If your tastes run a little more towards fine dining, try Candlenut –the world’s first Michelin-starred Peranakan (Chinese and Malay-inspired) restaurant.

Yes, it might cost a little more than £2, but the beautiful interior and amazing food are well worth the extra.

For day-to-day (but still fabulous) food head to Straits Kitchen for a huge buffet of Malay, Indian, Chinese or Eurasian food, and for a traditional Singaporean breakfast, go to Kopi & Kaya Toast at Heap Seng Leong.

The coffee with butter (kopi gu you) is a must. If you’re feeling adventurous, try the kaya toast and eggs – toast with palm sugar and a slab of butter served with soft boiled eggs. Be warned, these are VERY runny eggs...

Sunset view from the Hotel Jen OrchardGateway Hotel rooftop pool © provided by Trinity Mirror Plc Sunset view from the Hotel Jen OrchardGateway Hotel rooftop pool Fervent foodies should not miss Red House Seafood. Its Chilli Crab (another Singapore classic) is incredible – even for a complete spice wimp like me – and the cereal prawns are to die for.

For food with a view, head to Makansutra where you can choose from dozens of local delicacies, such as fried carrot cake, oyster omelette or sambal stingray, along with a spectacular panorama of the bay –including the impressive-looking Marina Bay Sands Skypark and Hotel.

It might dominate the skyline and have a fabulous rooftop infinity pool, but there are many other amazing places to sleep in the city too.

I stayed in the Hotel Jen Orchardgateway Singapore by Shangri-La, nestled in the heart of the city’s shopping centre – with its own rooftop infinity pool. It’s a great base from which to explore the city and surrounding areas.

Just a few minutes in a taxi will take you from 20-storey buildings to the lush greenery and rainforests of MacRitchie Park, where you can walk a 10km treetop trail to a rope bridge surrounded by long-tailed macaques.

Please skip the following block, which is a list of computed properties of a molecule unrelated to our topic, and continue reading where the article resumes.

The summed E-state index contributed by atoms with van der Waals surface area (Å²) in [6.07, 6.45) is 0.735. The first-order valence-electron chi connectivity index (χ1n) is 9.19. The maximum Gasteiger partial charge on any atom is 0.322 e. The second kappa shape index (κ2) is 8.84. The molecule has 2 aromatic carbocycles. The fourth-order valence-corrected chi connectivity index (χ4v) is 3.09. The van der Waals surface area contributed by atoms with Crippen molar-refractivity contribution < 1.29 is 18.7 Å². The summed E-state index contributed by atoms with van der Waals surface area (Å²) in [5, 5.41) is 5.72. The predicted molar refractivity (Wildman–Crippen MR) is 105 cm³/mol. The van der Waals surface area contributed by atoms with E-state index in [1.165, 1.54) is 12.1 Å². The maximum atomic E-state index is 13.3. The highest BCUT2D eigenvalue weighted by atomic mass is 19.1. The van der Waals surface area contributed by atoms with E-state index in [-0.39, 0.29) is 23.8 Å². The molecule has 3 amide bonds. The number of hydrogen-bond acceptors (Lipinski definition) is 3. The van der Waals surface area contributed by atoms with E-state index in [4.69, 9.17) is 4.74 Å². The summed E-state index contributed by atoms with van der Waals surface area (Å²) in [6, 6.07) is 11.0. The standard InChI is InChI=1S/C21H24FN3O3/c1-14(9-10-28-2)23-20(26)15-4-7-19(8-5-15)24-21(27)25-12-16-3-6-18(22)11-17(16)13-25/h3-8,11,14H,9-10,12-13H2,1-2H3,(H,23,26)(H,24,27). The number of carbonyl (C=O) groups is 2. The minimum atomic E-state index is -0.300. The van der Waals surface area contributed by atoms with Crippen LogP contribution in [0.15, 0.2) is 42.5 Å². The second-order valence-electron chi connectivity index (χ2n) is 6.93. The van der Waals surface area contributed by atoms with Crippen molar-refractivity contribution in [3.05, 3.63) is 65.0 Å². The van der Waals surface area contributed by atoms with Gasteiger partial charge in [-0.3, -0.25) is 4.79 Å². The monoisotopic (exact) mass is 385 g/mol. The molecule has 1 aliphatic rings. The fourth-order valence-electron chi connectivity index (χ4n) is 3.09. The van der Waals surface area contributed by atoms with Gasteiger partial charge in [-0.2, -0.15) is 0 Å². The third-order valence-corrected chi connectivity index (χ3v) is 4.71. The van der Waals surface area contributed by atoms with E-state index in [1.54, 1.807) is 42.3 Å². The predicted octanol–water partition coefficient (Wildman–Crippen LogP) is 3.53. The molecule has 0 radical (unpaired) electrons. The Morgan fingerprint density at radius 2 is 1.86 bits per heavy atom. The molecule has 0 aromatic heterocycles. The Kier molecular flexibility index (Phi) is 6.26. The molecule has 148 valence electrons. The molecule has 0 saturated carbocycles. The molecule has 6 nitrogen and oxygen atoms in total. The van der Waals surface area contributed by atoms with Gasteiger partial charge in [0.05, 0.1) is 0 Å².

Just be careful about carrying food and drink openly – those monkeys aren’t shy as I found out when one leapt up to try to grab my water bottle.

a cat walking on a dirt road © Provided by Trinity Mirror Plc And you’ll definitely be needing that water. Even in October on the edge of rainy season, the temperatures were around 30C and the humidity is around 90% – the short showers and thunderstorms are a great relief.

And if the weather does get too much, there are plenty of areas to explore, with small shops and cafes where you can escape the showers.

Little India is full of the sights, sounds and smells of India, with market stalls selling everything from traditional food to stunning saris.

In Kampong Glam, you can get an authentic taste of Malay culture in what is now a conservation area for the Muslim and Arab community.

And Haji Lane, a bustling street of pre-war shop houses (shop on the ground floor and house above it) has everything from clothes to food.

a store inside of a building: Credits: Photolibrary RM © Provided by Trinity Mirror Plc Credits: Photolibrary RM The city is also scattered with beautifully ornate temples.

For the kids, the ArtScience Museum at Marina Bay Sands is both educational and entertaining. If, however, you want outdoor activities, try the Luge on Sentosa Island or (for the big kids) the Megazip zipline – which goes from the top of a hill to the edge of the beach.

If mum and dad can’t quite face the zipline, then there’s always a reflexology massage at Kenko in VivoCity, the largest shopping mall in Singapore.

And once you’re back on your newly massaged feet, use them to wander the Botanic Gardens, the first and only tropical botanic garden on the UNESCO World Heritage List.

You can also take a leisurely bumboat ride along the Singapore river, past the Merlion – the national icon with the head of a lion and body of a fish which symbolises Singapore’s start as a fishing village and its original name, Singapura – ‘lion city’ in Malay.

a statue of person: Credits: age fotostock RM © Provided by Trinity Mirror Plc Credits: age fotostock RM After a long day of sightseeing, head to the Gardens by the Bay and the conservatories – home to over a quarter of a million rare plant species.

If you have any time (or energy) left, then the Singapore Zoo and 
Night Safari are excellent, and there’s even a Universal Studios for any roller coaster fans.

But after six days of food, fun, amazing architecture, nature and nightspots, forget Singapore as a stopover. I’m just astonished most people don’t stop there for ever.

Related: 2017 Travel Goals For Your Bucket List (provided by Wochit News)